Updated: Nov 21, 2020
As a child my art was fueled by child-like wonder, pure imagination and joy. I once drew a family portrait in crayon, taking time to include my extended family as well as “funny faces” to fill the whole page. I distinctly remember spending an evening painting page after page in our old playroom and having to search for more paper to paint on. I was curious about all things art-related and explored a variety of fun mediums: the squishy, thick kids paint; the streaky lines of watercolor; foam stickers and colored craft paper; shaving cream and food coloring-swirl designs; colored-glue and glitter pens; and so many bracelet-making kits, stamps, and anything craft related that I could get my hands on. The blank page was an enchantment of its own, allowing my mind to open like a Polly Pocket toy and story after story to unfold. It was unadulterated joy.
Entering adulthood that child-like wonder turned into angst and from that came the moody or “tortured” artist. I found myself subscribing to the belief that “good” art and inspiration can only be created from painful experiences. I had never leaned into the connection between art and pain before, but now the notion of the moody artist had landed at my doorstep and entered my creative mindset, rearranging the walls of my mind into a maze.
My senior year of college I wrestled with deep emotions and painful experiences that I had left buried too long. I drew inspiration from this well of my sadness and hurt. Each bucket I labored to pull up brought an overflow of emotions that trickled down my arms and hands and poured out right onto the canvas or keyboard. At first it was almost a therapy. My college creative writing classes had me finding inspiration in family struggles, failed relationships, and my continued questioning of God’s involvement in my life. The writing felt real and raw in a way my writing had never come across before. There was an honesty and introspection that added an element I had been missing for years. My visual art classes brought me to an intersection of creativity and pain: first pain poured out into large detailed watercolor paintings, then textured abstract acrylic paintings, and then the next week 3-D clay models. Each artwork and medium explored a new angle into my conflicting emotions. I felt my creative energy wrestling like Jacob and Esau out of the creative womb.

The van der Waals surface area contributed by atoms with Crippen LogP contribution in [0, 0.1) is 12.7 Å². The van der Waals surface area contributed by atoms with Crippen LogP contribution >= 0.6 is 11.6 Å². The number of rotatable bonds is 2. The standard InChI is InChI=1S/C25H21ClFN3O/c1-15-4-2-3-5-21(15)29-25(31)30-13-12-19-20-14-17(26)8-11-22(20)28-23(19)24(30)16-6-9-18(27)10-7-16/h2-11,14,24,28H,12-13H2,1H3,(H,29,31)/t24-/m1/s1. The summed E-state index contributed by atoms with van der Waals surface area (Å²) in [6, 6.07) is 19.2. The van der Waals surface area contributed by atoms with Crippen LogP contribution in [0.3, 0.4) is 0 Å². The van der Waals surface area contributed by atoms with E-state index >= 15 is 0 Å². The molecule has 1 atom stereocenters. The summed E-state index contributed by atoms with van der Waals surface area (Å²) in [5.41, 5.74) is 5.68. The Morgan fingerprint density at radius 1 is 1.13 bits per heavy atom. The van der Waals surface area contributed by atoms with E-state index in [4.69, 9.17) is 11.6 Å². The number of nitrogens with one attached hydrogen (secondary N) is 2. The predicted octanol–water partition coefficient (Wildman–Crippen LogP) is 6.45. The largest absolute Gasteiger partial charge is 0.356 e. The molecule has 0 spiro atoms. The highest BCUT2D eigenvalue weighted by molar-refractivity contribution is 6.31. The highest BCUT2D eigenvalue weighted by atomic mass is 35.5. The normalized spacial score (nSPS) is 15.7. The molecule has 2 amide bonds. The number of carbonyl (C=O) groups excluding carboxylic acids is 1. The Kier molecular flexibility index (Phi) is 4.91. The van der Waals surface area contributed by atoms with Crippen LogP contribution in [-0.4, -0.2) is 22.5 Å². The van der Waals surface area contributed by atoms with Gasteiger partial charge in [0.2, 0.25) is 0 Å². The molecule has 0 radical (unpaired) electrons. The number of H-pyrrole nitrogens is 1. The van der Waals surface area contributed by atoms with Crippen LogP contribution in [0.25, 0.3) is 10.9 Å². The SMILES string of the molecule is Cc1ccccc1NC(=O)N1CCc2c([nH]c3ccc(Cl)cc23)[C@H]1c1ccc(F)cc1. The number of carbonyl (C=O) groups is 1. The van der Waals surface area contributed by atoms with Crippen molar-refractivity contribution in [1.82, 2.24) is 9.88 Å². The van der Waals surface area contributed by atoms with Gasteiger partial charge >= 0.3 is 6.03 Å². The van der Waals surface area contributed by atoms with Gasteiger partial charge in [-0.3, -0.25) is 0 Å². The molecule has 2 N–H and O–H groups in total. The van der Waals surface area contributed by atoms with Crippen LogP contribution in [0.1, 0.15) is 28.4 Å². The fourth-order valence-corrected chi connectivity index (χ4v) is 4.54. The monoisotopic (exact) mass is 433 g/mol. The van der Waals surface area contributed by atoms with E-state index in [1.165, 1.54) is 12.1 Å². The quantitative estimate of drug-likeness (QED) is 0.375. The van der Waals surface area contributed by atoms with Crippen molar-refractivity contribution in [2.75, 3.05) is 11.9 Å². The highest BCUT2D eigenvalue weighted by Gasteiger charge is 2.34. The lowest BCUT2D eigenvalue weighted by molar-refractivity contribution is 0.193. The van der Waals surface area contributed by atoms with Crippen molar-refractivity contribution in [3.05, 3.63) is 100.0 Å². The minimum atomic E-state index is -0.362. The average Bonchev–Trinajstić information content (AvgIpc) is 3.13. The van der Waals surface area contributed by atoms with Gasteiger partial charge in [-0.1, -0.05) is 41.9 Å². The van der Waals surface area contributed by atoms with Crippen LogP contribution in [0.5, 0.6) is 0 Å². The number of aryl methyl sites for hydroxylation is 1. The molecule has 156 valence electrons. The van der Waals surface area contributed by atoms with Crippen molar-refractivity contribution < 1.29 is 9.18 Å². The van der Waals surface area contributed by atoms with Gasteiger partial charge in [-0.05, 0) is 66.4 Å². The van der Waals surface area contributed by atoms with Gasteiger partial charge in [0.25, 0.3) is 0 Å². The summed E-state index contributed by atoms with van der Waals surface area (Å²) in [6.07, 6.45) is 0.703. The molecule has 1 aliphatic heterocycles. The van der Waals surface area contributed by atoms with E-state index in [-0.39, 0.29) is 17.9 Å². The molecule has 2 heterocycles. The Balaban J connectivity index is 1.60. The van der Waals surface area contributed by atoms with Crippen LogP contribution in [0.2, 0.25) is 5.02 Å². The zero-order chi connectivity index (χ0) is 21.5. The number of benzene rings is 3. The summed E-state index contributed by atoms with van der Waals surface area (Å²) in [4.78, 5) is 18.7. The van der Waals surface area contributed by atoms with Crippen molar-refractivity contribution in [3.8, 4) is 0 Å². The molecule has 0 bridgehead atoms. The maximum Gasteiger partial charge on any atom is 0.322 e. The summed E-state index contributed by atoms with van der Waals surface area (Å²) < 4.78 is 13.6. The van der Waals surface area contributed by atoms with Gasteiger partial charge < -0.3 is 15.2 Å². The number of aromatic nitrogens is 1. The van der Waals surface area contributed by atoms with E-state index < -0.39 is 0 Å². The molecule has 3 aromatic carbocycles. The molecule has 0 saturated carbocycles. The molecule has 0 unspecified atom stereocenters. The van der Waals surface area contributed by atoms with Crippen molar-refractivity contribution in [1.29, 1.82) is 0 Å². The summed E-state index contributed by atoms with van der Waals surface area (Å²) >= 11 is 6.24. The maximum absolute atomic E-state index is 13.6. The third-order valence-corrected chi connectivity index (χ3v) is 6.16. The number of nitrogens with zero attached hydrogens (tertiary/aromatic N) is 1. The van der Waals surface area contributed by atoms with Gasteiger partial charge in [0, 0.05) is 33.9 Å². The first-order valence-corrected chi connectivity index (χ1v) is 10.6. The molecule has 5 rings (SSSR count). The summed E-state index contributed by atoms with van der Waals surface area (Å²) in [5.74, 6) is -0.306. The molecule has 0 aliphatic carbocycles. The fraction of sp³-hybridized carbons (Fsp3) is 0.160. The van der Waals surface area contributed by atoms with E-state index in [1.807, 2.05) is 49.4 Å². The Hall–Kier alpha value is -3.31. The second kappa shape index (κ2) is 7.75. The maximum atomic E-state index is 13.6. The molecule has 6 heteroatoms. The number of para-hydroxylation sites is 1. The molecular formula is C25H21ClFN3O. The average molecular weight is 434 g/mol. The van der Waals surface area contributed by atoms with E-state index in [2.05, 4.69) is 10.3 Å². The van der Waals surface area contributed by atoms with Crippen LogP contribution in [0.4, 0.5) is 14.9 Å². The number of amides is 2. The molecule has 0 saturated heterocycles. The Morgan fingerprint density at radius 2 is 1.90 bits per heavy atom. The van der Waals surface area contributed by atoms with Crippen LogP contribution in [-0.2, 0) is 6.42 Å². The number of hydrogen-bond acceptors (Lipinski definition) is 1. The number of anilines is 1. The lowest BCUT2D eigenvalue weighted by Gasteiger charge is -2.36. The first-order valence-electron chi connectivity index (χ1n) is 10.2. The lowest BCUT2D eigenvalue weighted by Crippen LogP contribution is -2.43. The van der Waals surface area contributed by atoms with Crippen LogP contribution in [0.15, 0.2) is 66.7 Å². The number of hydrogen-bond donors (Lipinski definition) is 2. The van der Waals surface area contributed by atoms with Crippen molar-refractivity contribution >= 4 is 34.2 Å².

The inspiration was rich and dark, like a black velvet curtain. I cut and shaped personal essays and visual art collections. I was lucky enough to be allowed a meeting with an accomplished performance artist who had been a nun. The convergence of art and faith in her life enthralled me. Our meeting was a private art viewing. I laid out my favorite artworks from the semester and awaited her feedback and conversation. She was short and frail, but very sharp, wearing all black. Her eyes scanned my pieces with serious consideration and understanding like a bespectacled Mrs. Who from A Wrinkle in Time. She told me I needed to decide which voice I wanted to follow, because all my artworks had different voices that were talking loudly over each other. Later, I realized those voices were all my emotions taking up space through each medium. Acrylic was fueled by anger and confusion, watercolor was sadness and longing, and 3-D was political and relational.
It wasn’t until I came across an Elle article written by Taylor Swift titled 30 Things I Learned Before I Turned 30 that I finally realized art and suffering are not the only equation that leads to “good” art. As she wrote, “I remember people asking me, ‘What are you gonna write about if you ever get happy?’ There’s a common misconception that artists have to be miserable in order to make good art, that art and suffering go hand in hand. I’m really grateful to have learned this isn’t true. Finding happiness and inspiration at the same time has been really cool.” Her words struck a chord with me, a chord that had been sitting quiet for too long. Finally, I realized that happiness is not the end of inspiration, but rather another beginning. I had been drawing from my well of pain for so long it was shocking to me that the same wonder and joy I’d experienced at my art beginning could still stream life into my inspiration.
At the time I read the article, I had found myself creatively stumped for years. I had gotten married to the love of my life, moved to the desert of California, road tripped across the country, and felt more alive and in love then I ever had. Yet, everyday the blank page stared back at me and my well of sadness had finally dried up. For so long I was deceived to think that my happiness had stunted my inspiration all those years. Pulling from that well of sadness, cloaking my ideas in that velvet curtain, had jaded me and caused me to only know creativity as wrestling with art and emotion.
And so finally, I began to draw upon the happy times. I realized pain and art can intersect, but that it isn’t a prerequisite for every project and idea. Inspiration is not a slave to emotion and vice versa. Life is both beauty and terror, and it’s the creators task to capture both and pull from both: balancing the truth and rawness with the bliss and the enchantment. I have found I create my best work when I am being true to my experiences, and when I allow happiness and pain to coexist.